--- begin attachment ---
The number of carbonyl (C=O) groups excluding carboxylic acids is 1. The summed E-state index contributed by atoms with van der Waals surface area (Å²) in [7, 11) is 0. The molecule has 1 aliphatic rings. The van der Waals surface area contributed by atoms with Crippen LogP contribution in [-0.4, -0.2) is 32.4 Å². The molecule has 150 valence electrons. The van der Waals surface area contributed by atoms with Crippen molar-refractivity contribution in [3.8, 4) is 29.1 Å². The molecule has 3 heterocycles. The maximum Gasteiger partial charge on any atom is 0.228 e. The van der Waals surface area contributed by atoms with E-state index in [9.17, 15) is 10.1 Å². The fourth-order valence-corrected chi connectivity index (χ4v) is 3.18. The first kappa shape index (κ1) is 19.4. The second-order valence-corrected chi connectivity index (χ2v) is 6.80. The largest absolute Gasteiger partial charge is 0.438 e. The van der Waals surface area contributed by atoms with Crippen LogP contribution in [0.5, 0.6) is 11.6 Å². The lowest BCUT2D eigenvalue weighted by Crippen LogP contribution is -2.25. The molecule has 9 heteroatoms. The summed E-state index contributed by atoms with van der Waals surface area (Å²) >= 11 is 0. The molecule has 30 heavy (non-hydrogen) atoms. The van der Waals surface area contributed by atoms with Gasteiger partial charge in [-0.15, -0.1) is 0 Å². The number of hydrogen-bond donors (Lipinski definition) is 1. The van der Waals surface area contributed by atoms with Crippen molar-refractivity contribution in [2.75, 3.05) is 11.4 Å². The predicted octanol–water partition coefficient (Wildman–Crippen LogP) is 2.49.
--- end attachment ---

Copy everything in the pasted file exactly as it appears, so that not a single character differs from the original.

The number of carbonyl (C=O) groups excluding carboxylic acids is 1. The summed E-state index contributed by atoms with van der Waals surface area (Å²) in [7, 11) is 0. The molecule has 1 aliphatic rings. The van der Waals surface area contributed by atoms with Crippen LogP contribution in [-0.4, -0.2) is 32.4 Å². The molecule has 150 valence electrons. The van der Waals surface area contributed by atoms with Crippen molar-refractivity contribution in [3.8, 4) is 29.1 Å². The molecule has 3 heterocycles. The maximum Gasteiger partial charge on any atom is 0.228 e. The van der Waals surface area contributed by atoms with E-state index in [9.17, 15) is 10.1 Å². The fourth-order valence-corrected chi connectivity index (χ4v) is 3.18. The first kappa shape index (κ1) is 19.4. The second-order valence-corrected chi connectivity index (χ2v) is 6.80. The largest absolute Gasteiger partial charge is 0.438 e. The van der Waals surface area contributed by atoms with Crippen LogP contribution in [0.5, 0.6) is 11.6 Å². The lowest BCUT2D eigenvalue weighted by Crippen LogP contribution is -2.25. The molecule has 9 heteroatoms. The summed E-state index contributed by atoms with van der Waals surface area (Å²) >= 11 is 0. The molecule has 30 heavy (non-hydrogen) atoms. The van der Waals surface area contributed by atoms with Gasteiger partial charge in [-0.15, -0.1) is 0 Å². The number of hydrogen-bond donors (Lipinski definition) is 1. The van der Waals surface area contributed by atoms with Crippen molar-refractivity contribution in [2.75, 3.05) is 11.4 Å². The predicted octanol–water partition coefficient (Wildman–Crippen LogP) is 2.49.